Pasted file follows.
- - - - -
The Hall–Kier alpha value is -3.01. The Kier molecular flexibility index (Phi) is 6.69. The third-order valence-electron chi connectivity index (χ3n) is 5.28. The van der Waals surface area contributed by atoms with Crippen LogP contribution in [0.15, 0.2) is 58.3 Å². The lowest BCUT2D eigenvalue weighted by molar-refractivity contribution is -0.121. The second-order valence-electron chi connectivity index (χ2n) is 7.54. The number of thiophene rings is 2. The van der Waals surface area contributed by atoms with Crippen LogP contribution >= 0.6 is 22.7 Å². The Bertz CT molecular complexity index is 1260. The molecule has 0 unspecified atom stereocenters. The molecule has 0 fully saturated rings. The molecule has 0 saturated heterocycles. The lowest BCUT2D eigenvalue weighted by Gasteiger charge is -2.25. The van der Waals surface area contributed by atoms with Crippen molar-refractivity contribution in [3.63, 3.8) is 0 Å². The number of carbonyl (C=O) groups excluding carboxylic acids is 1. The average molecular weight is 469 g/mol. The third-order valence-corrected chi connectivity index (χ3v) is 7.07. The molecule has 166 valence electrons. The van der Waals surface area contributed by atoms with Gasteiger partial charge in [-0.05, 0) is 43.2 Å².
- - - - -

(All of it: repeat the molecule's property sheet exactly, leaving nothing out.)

The Hall–Kier alpha value is -3.01. The Kier molecular flexibility index (Phi) is 6.69. The third-order valence-electron chi connectivity index (χ3n) is 5.28. The van der Waals surface area contributed by atoms with Crippen LogP contribution in [0.15, 0.2) is 58.3 Å². The lowest BCUT2D eigenvalue weighted by molar-refractivity contribution is -0.121. The second-order valence-electron chi connectivity index (χ2n) is 7.54. The number of thiophene rings is 2. The van der Waals surface area contributed by atoms with Crippen LogP contribution >= 0.6 is 22.7 Å². The Bertz CT molecular complexity index is 1260. The molecule has 0 unspecified atom stereocenters. The molecule has 0 fully saturated rings. The molecule has 0 saturated heterocycles. The lowest BCUT2D eigenvalue weighted by Gasteiger charge is -2.25. The van der Waals surface area contributed by atoms with Crippen molar-refractivity contribution in [3.63, 3.8) is 0 Å². The number of carbonyl (C=O) groups excluding carboxylic acids is 1. The average molecular weight is 469 g/mol. The third-order valence-corrected chi connectivity index (χ3v) is 7.07. The molecule has 166 valence electrons. The van der Waals surface area contributed by atoms with Gasteiger partial charge in [-0.05, 0) is 43.2 Å².